The departure of Vickie Kaminski from the helm at Eastern Health has generated its fair share of comment.
There are those who suggest her management style led to a culture of fear. There are others who point out that she led Eastern Health through extremely difficult times and will be difficult to replace.
Like most things, your view probably depends on your perspective.
But Kaminski’s departure demonstrates one thing pretty clearly: there’s a big difference between Kaminski’s pay here and in Alberta, and there’s a big difference between how Alberta looks at transparency and accountability, and how the government looks at it here.
Kaminski is heading to Alberta to run Alberta Health Services as president and CEO.
You can read her appointment notice at http://www.albertahealthservices.ca/9711.asp — Alberta Health Service’s website.
But that’s not all.
You can have a look at her exact employment contract at http://www.albertahealthservices.ca/org/ahs-org-executive-employment-agreement-president-ceo.pdf — right down to the last detail. She hasn’t even started yet, and the contract is already online. No need for an access to information request, and no need to have sections blacked out.
There’s section 4.1: “The executive will be paid an annual base salary of $540,000, less statutory deductions, which will be paid in accordance with the usual pay practices of AHS. Upon completion of one (1) year of service, the executive may be eligible for annual salary increments based on the assessments of the executive’s performance and in accordance with AHS practices and policies.”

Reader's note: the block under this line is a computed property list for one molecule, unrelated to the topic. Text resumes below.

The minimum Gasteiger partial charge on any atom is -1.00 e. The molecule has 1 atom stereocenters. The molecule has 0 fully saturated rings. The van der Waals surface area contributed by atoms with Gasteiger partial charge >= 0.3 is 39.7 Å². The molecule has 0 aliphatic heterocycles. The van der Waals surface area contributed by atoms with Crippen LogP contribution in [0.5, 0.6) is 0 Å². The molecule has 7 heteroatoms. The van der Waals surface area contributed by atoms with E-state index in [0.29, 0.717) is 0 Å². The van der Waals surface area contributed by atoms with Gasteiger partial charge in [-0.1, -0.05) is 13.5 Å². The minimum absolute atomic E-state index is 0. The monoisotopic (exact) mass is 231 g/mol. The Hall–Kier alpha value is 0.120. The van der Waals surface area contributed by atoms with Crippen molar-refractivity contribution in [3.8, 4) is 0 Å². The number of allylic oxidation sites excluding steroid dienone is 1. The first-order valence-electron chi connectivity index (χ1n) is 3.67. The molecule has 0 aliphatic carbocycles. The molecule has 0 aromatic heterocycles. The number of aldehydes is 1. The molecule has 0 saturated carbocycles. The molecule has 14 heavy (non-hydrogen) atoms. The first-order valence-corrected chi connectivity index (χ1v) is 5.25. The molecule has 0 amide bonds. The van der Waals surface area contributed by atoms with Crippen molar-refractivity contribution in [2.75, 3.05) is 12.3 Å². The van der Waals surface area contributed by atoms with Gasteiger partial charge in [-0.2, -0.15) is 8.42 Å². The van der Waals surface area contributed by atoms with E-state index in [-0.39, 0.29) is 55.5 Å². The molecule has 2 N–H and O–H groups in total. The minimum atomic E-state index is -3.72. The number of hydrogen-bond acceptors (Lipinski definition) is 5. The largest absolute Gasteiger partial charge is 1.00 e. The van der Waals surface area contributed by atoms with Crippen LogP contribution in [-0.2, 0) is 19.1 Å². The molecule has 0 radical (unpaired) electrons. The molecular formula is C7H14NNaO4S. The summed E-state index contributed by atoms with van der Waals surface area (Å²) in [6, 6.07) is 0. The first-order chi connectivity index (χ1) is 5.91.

Section 4.4 outlines that AHS will pay relocation expenses.
Section 4.3 outlines Kaminski’s six weeks of vacation: “The executive is entitled to thirty (30) paid days of annual vacation per vacation year (April 1 to March 31), pro-rated for part years. Scheduling of vacation time will be subject to the prior approval of AHS, and will be based on operational needs. There will be no carry-over of vacation entitlement from year to year unless prior written authorization is provided by AHS.”
That is, of course, precisely the kind of detail that Bill 29 sought to remove from the public eye, much the same way that the legislation was broadened to keep anyone from knowing competitive details about companies accepting provincial government contracts.
Here’s the simple answer, though: if you accept money from the taxpayer, you should be willing to explain how much you’re getting.
If you don’t want the person paying your bill to know how much they are paying, perhaps government business and government employment is not for you.
As the provincial Tories make their way towards a review of the many changes from Bill 29, they might stop and consider a simple analogy: when you take the King’s (or Queen’s) shilling, you agree to serve that ruler militarily.
When you’re paid with the taxpayer’s dollar, you answer to the taxpayer.
And if you don’t want to, well, then don’t take the job or the contract.